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Juan Juan Almeida, 24 August 2017 — In Cuba there is an imprecise, almost palpable point at which good intention disappears. This time it is the owners of the Starbien restaurant who are facing the horror of the gallows.

José Raúl Colomé, son of former Interior Minister Abelardo (Furry) Colomé Ibarra, and Osmani Cisneros, son of the late Cuban leader Ángel (Angelito) Cisneros, have created a cozy atmosphere in a location with superb food and excellent service. But in spite of having extensive experience in the restaurant business, the pair fell under the predatory gaze of Alejandro Castro Espín and his broad ranging powers.

The opening of the Cuban economy to private business has allowed those who are well-placed to fluourish.

Over the last few years, the self-employed have shown themselves to be that part of Cuban civil society that can accomplish more than any political party. They have very positive social impact, help the community and generate employment while their purposeful entrepreneurial ingenuity fascinates the population. It is precisely because of these achievements that they are always under the watchful eyes of suspicious members of the status quo. The reasons for their recent actions against the restaurant, however, are not very clear.

The investigation, which is being led by the attorney general’s office, has not come to any conclusion. Technically speaking, there are no problems nor have any financial irregularities been uncovered. Nevertheless, even though there were no violations that would warrant legal action, the passports of José Raúl Colomé, Osmani Cisneros and some of their relatives were confiscated following a cursory conversation.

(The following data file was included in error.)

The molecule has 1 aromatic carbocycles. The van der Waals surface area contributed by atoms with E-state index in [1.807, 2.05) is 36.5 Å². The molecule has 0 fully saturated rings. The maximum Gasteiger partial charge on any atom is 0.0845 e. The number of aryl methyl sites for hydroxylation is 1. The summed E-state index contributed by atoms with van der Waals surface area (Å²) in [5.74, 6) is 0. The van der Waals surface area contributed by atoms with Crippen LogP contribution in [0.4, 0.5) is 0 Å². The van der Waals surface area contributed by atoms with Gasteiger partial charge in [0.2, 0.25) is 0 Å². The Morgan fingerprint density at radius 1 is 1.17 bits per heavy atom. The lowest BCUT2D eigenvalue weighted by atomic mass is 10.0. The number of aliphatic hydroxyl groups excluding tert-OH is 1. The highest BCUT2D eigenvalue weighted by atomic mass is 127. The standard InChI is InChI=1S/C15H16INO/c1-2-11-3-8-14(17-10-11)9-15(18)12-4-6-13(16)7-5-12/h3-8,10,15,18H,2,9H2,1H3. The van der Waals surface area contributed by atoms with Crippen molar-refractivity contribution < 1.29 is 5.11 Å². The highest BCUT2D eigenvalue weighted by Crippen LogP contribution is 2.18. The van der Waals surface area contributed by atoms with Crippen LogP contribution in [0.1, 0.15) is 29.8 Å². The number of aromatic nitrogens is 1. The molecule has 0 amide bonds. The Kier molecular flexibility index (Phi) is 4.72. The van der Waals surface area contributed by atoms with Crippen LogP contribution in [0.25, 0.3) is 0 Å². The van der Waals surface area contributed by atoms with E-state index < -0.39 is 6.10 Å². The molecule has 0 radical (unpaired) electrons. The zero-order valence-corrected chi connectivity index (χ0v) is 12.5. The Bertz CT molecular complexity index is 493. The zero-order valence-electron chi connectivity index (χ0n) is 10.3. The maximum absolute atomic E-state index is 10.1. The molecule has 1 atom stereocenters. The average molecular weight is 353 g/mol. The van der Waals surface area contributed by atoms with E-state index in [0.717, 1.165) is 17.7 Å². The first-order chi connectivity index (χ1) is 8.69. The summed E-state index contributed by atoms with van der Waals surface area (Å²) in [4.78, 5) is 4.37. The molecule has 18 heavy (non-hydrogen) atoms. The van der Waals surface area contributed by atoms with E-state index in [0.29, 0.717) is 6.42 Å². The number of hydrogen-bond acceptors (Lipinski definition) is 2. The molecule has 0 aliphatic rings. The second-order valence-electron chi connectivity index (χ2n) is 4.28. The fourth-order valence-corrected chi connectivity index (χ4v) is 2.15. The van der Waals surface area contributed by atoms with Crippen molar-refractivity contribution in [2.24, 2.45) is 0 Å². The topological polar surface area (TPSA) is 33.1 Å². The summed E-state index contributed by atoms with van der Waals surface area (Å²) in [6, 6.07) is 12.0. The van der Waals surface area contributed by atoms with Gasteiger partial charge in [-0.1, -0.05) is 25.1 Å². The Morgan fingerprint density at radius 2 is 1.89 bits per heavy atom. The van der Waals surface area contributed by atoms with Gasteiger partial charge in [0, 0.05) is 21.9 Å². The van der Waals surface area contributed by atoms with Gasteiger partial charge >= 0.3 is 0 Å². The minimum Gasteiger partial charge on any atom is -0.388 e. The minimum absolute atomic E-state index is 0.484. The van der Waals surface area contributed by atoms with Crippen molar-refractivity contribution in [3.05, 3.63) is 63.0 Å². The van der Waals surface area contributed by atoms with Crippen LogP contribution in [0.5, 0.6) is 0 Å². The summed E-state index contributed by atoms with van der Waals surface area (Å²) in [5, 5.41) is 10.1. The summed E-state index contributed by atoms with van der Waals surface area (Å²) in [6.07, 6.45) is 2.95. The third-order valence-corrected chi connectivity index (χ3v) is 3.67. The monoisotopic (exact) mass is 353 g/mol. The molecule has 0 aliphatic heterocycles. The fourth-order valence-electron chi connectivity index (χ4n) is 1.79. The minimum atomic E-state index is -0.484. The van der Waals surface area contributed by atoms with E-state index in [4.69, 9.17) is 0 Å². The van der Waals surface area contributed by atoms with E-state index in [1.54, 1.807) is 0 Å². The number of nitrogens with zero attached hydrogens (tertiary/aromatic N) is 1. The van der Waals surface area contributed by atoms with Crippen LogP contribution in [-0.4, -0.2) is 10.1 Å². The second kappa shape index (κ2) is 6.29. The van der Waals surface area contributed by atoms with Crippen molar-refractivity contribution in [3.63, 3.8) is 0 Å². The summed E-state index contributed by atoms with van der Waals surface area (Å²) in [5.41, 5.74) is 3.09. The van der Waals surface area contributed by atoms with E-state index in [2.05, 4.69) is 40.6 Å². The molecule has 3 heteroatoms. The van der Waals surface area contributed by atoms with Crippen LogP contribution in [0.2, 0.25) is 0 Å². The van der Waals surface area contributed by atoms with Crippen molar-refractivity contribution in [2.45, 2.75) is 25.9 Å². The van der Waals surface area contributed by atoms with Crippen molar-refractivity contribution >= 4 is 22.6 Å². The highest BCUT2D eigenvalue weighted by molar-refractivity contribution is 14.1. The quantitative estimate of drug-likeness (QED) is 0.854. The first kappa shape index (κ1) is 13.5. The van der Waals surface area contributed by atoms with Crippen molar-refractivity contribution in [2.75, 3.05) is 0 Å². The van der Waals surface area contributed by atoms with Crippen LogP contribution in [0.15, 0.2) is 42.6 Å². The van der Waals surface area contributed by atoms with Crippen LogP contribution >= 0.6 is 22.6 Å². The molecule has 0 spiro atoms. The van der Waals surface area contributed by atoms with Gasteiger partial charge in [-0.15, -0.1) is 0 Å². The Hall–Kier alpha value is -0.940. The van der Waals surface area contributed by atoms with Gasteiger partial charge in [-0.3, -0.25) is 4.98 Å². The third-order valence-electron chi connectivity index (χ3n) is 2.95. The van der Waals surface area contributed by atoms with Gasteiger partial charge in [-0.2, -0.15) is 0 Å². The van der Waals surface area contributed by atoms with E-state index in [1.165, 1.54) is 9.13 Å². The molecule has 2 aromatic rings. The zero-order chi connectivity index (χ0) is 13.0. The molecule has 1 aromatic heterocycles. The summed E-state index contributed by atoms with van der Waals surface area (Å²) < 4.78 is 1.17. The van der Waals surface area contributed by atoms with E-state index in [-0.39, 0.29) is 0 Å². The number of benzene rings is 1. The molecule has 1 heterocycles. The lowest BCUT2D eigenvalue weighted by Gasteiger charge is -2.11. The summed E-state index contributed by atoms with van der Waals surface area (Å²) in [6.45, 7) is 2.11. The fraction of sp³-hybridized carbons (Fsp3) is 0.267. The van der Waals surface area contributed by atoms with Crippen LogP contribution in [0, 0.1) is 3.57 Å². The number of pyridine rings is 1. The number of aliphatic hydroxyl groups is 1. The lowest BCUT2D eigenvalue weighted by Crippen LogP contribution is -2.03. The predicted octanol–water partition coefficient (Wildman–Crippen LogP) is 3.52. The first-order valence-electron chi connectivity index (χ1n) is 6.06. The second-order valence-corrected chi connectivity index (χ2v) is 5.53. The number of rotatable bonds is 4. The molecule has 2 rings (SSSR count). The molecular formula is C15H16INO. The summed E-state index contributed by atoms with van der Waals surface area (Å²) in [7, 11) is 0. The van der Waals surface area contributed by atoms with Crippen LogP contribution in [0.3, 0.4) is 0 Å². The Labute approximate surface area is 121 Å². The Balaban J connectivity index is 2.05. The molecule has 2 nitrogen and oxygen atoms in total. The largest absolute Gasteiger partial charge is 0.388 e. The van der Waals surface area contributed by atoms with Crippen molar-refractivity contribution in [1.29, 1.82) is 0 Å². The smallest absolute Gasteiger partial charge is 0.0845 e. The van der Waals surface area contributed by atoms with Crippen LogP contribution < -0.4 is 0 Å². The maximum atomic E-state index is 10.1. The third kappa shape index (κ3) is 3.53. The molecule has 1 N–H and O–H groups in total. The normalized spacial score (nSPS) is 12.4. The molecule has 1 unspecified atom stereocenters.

Located at 205 29th Street between avenues B and C in Havana’s Vedado district, Starbien became a favorite of local customers and foreign tourists alike. As a result of an unusual fusion of attentive service, a distinctive, innovative cuisine and a setting in the middle of Havana, many consider it to be one of the best restaurants in Cuba.

The real motive behind Starbien’s closure is obscured by rumors among government loyalists and sources who prefer not to express an opinion for fear of putting themselves in jeopardy. But there is a clue in this unique case, a missing link that suggests this is something between a punishment, a scolding and a settling of old scores.

“Everyone wants the truth but few are being honest. Criminal sanctions in this country always have two sides: the spoken and the unspoken,” says a source close to the investigation who uses the pseudonym “El Misteriso.”

“It’s not hard to figure out that this sort of prosecution without trial will end in some sort of agreement,” explains the anonymous source, “because it follows no legal logic. Given that there are no criminal charges in the case, it’s very clear that confiscating the passports and reviewing the restaurant’s finances are not actions aimed at either the owners or the employees of Starbien. Nor is it a case of corruption or violation of the regulations governing private sector restaurants. Financial audits by ONAT indicate there are no irregularities. Therefore, I would call it a settling of scores. The order came from above and was aimed at retired general Abelardo Colomé Ibarra who, as we all know, fell afoul of the younger brother of the Agha and was forced to resign his positions as government minister and member of the Council of State in October 2015, citing health reasons.”

“There is no better way to ruin a father than to trample on his son,” concludes the informer. “It’s a question of semantics. How to milk a plant to get soy milk.”


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